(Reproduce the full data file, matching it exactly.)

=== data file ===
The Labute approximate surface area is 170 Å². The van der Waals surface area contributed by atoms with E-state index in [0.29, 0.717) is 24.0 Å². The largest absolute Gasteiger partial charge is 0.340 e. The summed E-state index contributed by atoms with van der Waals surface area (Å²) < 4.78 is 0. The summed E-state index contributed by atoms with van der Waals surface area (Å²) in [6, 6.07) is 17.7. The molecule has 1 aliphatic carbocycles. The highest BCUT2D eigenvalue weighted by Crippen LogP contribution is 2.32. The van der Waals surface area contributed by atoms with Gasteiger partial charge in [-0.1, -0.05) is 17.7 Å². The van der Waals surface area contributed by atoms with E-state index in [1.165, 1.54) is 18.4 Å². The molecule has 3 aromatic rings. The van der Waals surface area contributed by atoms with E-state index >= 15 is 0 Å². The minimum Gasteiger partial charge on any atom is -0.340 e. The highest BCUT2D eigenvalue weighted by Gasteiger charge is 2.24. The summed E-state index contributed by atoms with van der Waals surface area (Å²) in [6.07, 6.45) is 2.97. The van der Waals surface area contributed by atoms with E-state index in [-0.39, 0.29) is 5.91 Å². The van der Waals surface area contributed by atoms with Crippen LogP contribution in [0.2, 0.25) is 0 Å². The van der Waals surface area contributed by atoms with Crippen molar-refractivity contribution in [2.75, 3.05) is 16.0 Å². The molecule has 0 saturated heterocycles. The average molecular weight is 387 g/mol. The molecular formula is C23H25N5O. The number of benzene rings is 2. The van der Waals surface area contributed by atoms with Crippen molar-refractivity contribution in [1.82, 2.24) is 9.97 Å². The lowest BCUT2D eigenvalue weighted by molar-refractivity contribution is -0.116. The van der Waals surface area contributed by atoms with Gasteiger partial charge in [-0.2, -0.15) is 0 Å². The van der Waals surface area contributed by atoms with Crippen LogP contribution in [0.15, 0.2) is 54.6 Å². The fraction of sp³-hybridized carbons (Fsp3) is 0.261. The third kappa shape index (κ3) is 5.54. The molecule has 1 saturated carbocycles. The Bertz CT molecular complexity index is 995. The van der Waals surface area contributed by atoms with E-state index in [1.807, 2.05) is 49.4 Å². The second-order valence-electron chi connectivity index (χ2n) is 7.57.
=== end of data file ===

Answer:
The Labute approximate surface area is 170 Å². The van der Waals surface area contributed by atoms with E-state index in [0.29, 0.717) is 24.0 Å². The largest absolute Gasteiger partial charge is 0.340 e. The summed E-state index contributed by atoms with van der Waals surface area (Å²) < 4.78 is 0. The summed E-state index contributed by atoms with van der Waals surface area (Å²) in [6, 6.07) is 17.7. The molecule has 1 aliphatic carbocycles. The highest BCUT2D eigenvalue weighted by Crippen LogP contribution is 2.32. The van der Waals surface area contributed by atoms with Gasteiger partial charge in [-0.1, -0.05) is 17.7 Å². The van der Waals surface area contributed by atoms with E-state index in [1.165, 1.54) is 18.4 Å². The molecule has 3 aromatic rings. The van der Waals surface area contributed by atoms with E-state index >= 15 is 0 Å². The minimum Gasteiger partial charge on any atom is -0.340 e. The highest BCUT2D eigenvalue weighted by Gasteiger charge is 2.24. The summed E-state index contributed by atoms with van der Waals surface area (Å²) in [6.07, 6.45) is 2.97. The van der Waals surface area contributed by atoms with E-state index in [-0.39, 0.29) is 5.91 Å². The van der Waals surface area contributed by atoms with Crippen LogP contribution in [0.2, 0.25) is 0 Å². The van der Waals surface area contributed by atoms with Crippen molar-refractivity contribution in [2.75, 3.05) is 16.0 Å². The molecule has 0 saturated heterocycles. The average molecular weight is 387 g/mol. The molecular formula is C23H25N5O. The number of benzene rings is 2. The van der Waals surface area contributed by atoms with Crippen molar-refractivity contribution in [1.82, 2.24) is 9.97 Å². The lowest BCUT2D eigenvalue weighted by molar-refractivity contribution is -0.116. The van der Waals surface area contributed by atoms with Gasteiger partial charge in [-0.2, -0.15) is 0 Å². The van der Waals surface area contributed by atoms with Crippen LogP contribution in [0.15, 0.2) is 54.6 Å². The fraction of sp³-hybridized carbons (Fsp3) is 0.261. The third kappa shape index (κ3) is 5.54. The molecule has 1 saturated carbocycles. The Bertz CT molecular complexity index is 995. The van der Waals surface area contributed by atoms with E-state index in [1.807, 2.05) is 49.4 Å². The second-order valence-electron chi connectivity index (χ2n) is 7.57.